Taking off from the grass field in my Dad’s Piper Pacer wouldn’t normally be a problem with Dad and me aboard. The field wasn’t soft. The grass wasn’t too high. There wasn’t any wind, but the density altitude wasn’t very high either.
But, this takeoff would be anything but normal.
We had barely started our takeoff to the north when we realized something was wrong, but we didn’t know what it was. We weren’t accelerating very well. It was like we only had partial power. We checked and made sure the carburetor heat was not on. We tried leaning the mixture a bit, but nothing was helping. We continued our takeoff roll while we tried to determine why we weren’t accelerating any better.
I was watching the approaching fence on the far end of the field. Would we reach flying speed in time to clear? I didn’t know and I know my Dad, who was at the controls, was also judging whether or not we were going to reach flying speed in time. The fence was getting closer and closer yet we were still lumbering along.
This is going to be close.
It was close...but we made it. What seemed like the final 50 feet; we broke ground and barely cleared the fence. With no further obstacles we were able to limp along and slowly gain altitude. We landed at the local airport and got a room for the night.
The next day we planned to take ownership of a Piper Cruiser and fly both airplanes back to Florida. We still didn’t know the cause of the problem. The engine was running smoothly so we thought the conditions at the field might have been a contributor. We weren’t real sure but we now had a long runway to depart, so we thought we could make it home without any problem.
The next morning, the owner of the Piper Cruiser met us for breakfast and one of the first things he said was, “You guys scared me last night. I didn’t think you were going to clear that fence.”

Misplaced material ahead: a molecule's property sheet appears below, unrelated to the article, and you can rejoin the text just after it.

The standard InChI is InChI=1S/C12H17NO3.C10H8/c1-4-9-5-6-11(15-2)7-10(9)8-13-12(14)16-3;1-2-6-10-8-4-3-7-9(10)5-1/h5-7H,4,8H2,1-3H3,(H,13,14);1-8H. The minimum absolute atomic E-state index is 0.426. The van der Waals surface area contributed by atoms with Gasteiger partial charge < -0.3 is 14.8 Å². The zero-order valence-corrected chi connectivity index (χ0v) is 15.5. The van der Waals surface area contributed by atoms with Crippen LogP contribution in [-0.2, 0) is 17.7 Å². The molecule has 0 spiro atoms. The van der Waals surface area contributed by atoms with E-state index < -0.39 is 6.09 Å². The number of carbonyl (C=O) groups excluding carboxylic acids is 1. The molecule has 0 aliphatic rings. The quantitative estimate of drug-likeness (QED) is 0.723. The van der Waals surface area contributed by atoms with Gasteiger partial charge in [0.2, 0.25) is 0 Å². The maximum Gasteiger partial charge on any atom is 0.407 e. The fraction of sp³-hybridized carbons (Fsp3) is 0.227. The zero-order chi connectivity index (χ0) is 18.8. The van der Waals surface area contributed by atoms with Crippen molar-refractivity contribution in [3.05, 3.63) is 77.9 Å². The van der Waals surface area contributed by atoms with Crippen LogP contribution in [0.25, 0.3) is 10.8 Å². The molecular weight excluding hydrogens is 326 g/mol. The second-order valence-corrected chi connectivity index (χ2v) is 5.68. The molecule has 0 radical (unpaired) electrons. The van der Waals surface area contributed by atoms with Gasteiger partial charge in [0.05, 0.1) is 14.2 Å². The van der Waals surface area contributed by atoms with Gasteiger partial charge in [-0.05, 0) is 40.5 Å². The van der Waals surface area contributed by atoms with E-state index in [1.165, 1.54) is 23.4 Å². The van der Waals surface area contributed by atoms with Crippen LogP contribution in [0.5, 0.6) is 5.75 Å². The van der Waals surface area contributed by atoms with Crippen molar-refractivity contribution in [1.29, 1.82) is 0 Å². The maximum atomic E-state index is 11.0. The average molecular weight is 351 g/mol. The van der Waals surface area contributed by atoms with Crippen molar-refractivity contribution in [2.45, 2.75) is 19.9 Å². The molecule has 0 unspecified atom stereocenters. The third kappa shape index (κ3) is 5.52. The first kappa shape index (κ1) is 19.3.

“Yea, it was close,” my Dad replied.
I can only imagine how it must have looked watching it from the hangar.
After breakfast, we rode with the seller in his car back to his field. Once Dad was satisfied with his inspection of the Cruiser, we jumped in and flew it to the local airport to top it off with fuel and pick-up the Pacer.
We departed together. I was in the Pacer and it was a long, weak takeoff roll. Dad was already at 1000 feet at the end of the runway. I was closer to 100 feet.
As we headed east, the Pacer didn’t get worse and it didn’t get better. It was steady and weak.
I don’t remember exactly why, but we decided to land in Tuskegee, AL. My Dad had previously met a General at the Tuskegee Institute so we looked him up and were rewarded with a tour, lunch and entertaining company.
During our stop over, Dad found the source of the Pacer’s power problem in the most unlikely place...inside the muffler.
Visual inspection of the muffler revealed nothing unusual, but when Dad lay down on the ground and peered up into the exhaust stack, he exclaimed, “Ah Ha! The damn baffle broke loose and has fallen down blocking the stack.”
“Yea,” he said as he climbed out from under the engine. “The baffle inside the muffler broke loose and is resting on the bottom of the muffler blocking the exhaust outlet. That’s why it can’t generate any power.”
We left the Pacer in Tuskegee and brought the muffler home with us in the Cruiser.
A few days later, we returned with a repaired muffler and were soon headed home with me flying at a renewed pace in the Pacer.
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